Symmetry is what we see at a glance; based on the fact that there is no reason for any difference. Pascal
We love patterns. We build our houses following a pattern. We make our dresses following a contour or model. The nature around us also follows formats and likeness. The bees make their honeycombs in hexagonal shapes. The stars, the moon, and the sun also form a specific shape. Could it be that we live in a symmetrical world?
Being symmetrical means having similarities in size, appearance, and relative position of corresponding parts. Symmetry is everywhere around us and whenever it is missing, we can tell immediately that something is not there. Symmetry represents order and we crave order in the universe we find ourselves in.
Many things around us are symmetrical and the closest example that we have is ourselves. Looking at ourselves in the mirror is a definition of symmetry. If we think of an imaginary line running through the mid of our body, it would divide our body into two similar and equal parts. We would have one eye, ear, hand, and leg carefully located on each part. Most animals and insects also follow the same pattern. Even the earth is divided into two hemispheres with an imaginary line called the equator. So, is there a pattern in all these?
Don’t confuse symmetry with balance. Tom Robbins
What is the universe?
When we talk about the universe we talk about everything that exists everywhere. We talk about our planet and the big blue sky; the twinkling stars at night as far as your eyes could see, and everything beyond them. If it is true that there are aliens living in space, their home would also be part of the universe. The universe is so huge that wrapping your head around it might be impossible… 🤔
This is what we are trying to examine – if there is a pattern in the universe just as we have around us.
Can we make a pattern out of a chaotic world?
Maybe symmetry is only limited to a few things and not the entire world? If you look at the oceans, the valleys, the mountains, and the trees, you may not see any reasonable pattern from them. If you look further into space you would see clusters of stars, asteroids, comets, and other celestial bodies. It doesn’t make much sense to think that there would be a pattern in such a world.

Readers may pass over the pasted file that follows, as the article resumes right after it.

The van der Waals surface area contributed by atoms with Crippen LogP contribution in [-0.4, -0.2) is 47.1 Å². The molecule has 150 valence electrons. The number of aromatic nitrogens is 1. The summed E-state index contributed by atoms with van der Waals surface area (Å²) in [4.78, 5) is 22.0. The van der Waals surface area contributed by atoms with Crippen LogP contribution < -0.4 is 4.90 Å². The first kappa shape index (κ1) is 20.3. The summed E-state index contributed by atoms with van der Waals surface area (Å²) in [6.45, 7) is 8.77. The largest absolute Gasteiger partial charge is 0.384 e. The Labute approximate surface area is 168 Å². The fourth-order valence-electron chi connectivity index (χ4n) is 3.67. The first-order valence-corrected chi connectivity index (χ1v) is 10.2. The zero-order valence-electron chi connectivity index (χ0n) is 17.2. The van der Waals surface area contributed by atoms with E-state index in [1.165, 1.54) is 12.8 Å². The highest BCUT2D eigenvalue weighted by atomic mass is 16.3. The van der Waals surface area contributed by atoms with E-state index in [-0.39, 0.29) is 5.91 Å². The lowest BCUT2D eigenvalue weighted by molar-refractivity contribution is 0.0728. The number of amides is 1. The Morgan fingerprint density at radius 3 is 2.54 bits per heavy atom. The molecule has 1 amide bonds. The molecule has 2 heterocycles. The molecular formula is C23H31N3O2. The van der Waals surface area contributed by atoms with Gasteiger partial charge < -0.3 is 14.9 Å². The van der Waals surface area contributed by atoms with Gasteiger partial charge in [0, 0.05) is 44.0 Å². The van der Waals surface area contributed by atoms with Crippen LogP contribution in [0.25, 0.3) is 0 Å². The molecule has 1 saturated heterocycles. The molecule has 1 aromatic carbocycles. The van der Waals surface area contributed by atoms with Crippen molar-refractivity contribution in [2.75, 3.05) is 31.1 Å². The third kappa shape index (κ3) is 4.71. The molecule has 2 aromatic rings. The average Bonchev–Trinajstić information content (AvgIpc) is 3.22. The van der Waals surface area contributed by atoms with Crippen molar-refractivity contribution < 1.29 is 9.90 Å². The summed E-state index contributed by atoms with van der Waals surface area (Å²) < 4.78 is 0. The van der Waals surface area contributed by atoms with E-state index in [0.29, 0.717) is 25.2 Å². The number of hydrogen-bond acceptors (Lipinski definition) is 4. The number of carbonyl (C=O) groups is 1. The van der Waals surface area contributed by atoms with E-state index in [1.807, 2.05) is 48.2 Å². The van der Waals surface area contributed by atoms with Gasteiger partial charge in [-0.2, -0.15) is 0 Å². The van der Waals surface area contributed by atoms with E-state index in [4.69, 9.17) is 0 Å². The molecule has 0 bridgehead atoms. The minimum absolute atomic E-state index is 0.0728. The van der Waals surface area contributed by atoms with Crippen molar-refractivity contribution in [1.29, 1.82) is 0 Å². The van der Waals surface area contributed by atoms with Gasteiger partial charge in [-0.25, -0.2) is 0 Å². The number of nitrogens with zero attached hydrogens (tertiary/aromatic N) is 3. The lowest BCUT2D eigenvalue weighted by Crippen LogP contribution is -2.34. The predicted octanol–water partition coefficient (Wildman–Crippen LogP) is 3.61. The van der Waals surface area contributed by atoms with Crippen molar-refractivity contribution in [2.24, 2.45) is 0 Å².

The bigger picture and the Big Bang
We may not be able to judge if the universe is symmetrical or not if we are not looking at the bigger picture. Let’s assume we can step out of the universe and observe it from a far distance. Well, that would be impossible because the universe is everything that exists everywhere… 😶 But we could get a bigger picture from the observable universe! The observable universe is as far as we have seen of the universe either from the earth or from celestial observations. On a larger scale, the disorder lessens and patterns begin to form again.
The galaxies have a pattern connected through some sort of strange force known as dark matter. Although this force cannot be seen, it can be measured through its interaction with gravity. I think the Bang Bang theory could help us understand this better. 📚☕️
The Big Bang Theory helps us understand how the universe started. First was an initial state of high density and temperature, then was a sudden expansion that happened within a fraction of a second (or less). After that, the universe cooled down and allowed the formation of sub-particles that formed the stars and galaxies.
The Big Bang depends on two assumptions:
- physical laws are the same everywhere
- the universe is homogenous and isotropic.
In the 1960s, two scientists discovered a blanket of microwaves that seem to originate from everywhere in the sky. They are like relics from the beginning of the early stage of the universe about 300,000 years ago. That may look like a lot of time but considering that the universe itself is 13.8 billion years, it is very early.
These waves are evenly distributed and they confirm the homogeneity and isotopy of the universe. Based on this evidence, the universe appears to be symmetrical on a larger scale, but is it symmetrical everywhere? We don’t know… The work is still ongoing and there are a lot of secrets to be revealed.
Why are we attracted to symmetry? Why do we human beings delight in seeing perfectly round planets through the lens of a telescope and six-sided snowflakes on a cold winter day? The answer must be partly psychological. I would claim that symmetry represents order, and we crave order in this strange universe we find ourselves in.
Written by AARON BOLUWATIFE
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